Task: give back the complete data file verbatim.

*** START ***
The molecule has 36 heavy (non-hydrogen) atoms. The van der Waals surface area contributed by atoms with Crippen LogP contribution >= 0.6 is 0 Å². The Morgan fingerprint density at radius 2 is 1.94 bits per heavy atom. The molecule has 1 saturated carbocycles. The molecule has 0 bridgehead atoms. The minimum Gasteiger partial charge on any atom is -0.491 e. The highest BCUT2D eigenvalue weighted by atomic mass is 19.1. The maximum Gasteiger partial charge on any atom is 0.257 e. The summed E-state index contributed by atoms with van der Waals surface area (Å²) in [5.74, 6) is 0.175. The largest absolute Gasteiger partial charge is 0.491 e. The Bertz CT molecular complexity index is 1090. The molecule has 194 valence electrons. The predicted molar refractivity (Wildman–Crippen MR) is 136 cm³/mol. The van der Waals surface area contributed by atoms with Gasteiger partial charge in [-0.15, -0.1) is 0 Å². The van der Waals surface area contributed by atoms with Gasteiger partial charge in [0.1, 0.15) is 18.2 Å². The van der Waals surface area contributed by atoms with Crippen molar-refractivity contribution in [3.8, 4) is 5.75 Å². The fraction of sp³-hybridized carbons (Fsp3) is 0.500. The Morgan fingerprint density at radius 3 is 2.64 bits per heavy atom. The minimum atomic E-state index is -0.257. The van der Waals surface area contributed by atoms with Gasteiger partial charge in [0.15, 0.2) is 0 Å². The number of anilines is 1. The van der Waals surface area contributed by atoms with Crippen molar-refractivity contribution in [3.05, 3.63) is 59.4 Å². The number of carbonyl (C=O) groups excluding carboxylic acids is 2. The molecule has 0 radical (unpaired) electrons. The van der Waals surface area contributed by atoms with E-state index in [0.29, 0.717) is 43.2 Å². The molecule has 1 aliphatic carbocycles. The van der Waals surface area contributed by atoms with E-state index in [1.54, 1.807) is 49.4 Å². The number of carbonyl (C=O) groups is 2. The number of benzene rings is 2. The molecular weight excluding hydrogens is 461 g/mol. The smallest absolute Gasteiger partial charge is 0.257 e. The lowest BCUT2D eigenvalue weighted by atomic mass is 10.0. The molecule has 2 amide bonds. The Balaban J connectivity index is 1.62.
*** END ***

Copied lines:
The molecule has 36 heavy (non-hydrogen) atoms. The van der Waals surface area contributed by atoms with Crippen LogP contribution >= 0.6 is 0 Å². The Morgan fingerprint density at radius 2 is 1.94 bits per heavy atom. The molecule has 1 saturated carbocycles. The molecule has 0 bridgehead atoms. The minimum Gasteiger partial charge on any atom is -0.491 e. The highest BCUT2D eigenvalue weighted by atomic mass is 19.1. The maximum Gasteiger partial charge on any atom is 0.257 e. The summed E-state index contributed by atoms with van der Waals surface area (Å²) in [5.74, 6) is 0.175. The largest absolute Gasteiger partial charge is 0.491 e. The Bertz CT molecular complexity index is 1090. The molecule has 194 valence electrons. The predicted molar refractivity (Wildman–Crippen MR) is 136 cm³/mol. The van der Waals surface area contributed by atoms with Gasteiger partial charge in [-0.15, -0.1) is 0 Å². The van der Waals surface area contributed by atoms with Gasteiger partial charge in [0.1, 0.15) is 18.2 Å². The van der Waals surface area contributed by atoms with Crippen molar-refractivity contribution in [3.8, 4) is 5.75 Å². The fraction of sp³-hybridized carbons (Fsp3) is 0.500. The Morgan fingerprint density at radius 3 is 2.64 bits per heavy atom. The minimum atomic E-state index is -0.257. The van der Waals surface area contributed by atoms with Gasteiger partial charge in [0.15, 0.2) is 0 Å². The number of anilines is 1. The van der Waals surface area contributed by atoms with Crippen molar-refractivity contribution in [3.05, 3.63) is 59.4 Å². The number of carbonyl (C=O) groups excluding carboxylic acids is 2. The molecule has 0 radical (unpaired) electrons. The van der Waals surface area contributed by atoms with E-state index in [0.29, 0.717) is 43.2 Å². The molecule has 1 aliphatic carbocycles. The van der Waals surface area contributed by atoms with E-state index in [1.54, 1.807) is 49.4 Å². The number of carbonyl (C=O) groups is 2. The number of benzene rings is 2. The molecular weight excluding hydrogens is 461 g/mol. The smallest absolute Gasteiger partial charge is 0.257 e. The lowest BCUT2D eigenvalue weighted by atomic mass is 10.0. The molecule has 2 amide bonds. The Balaban J connectivity index is 1.62.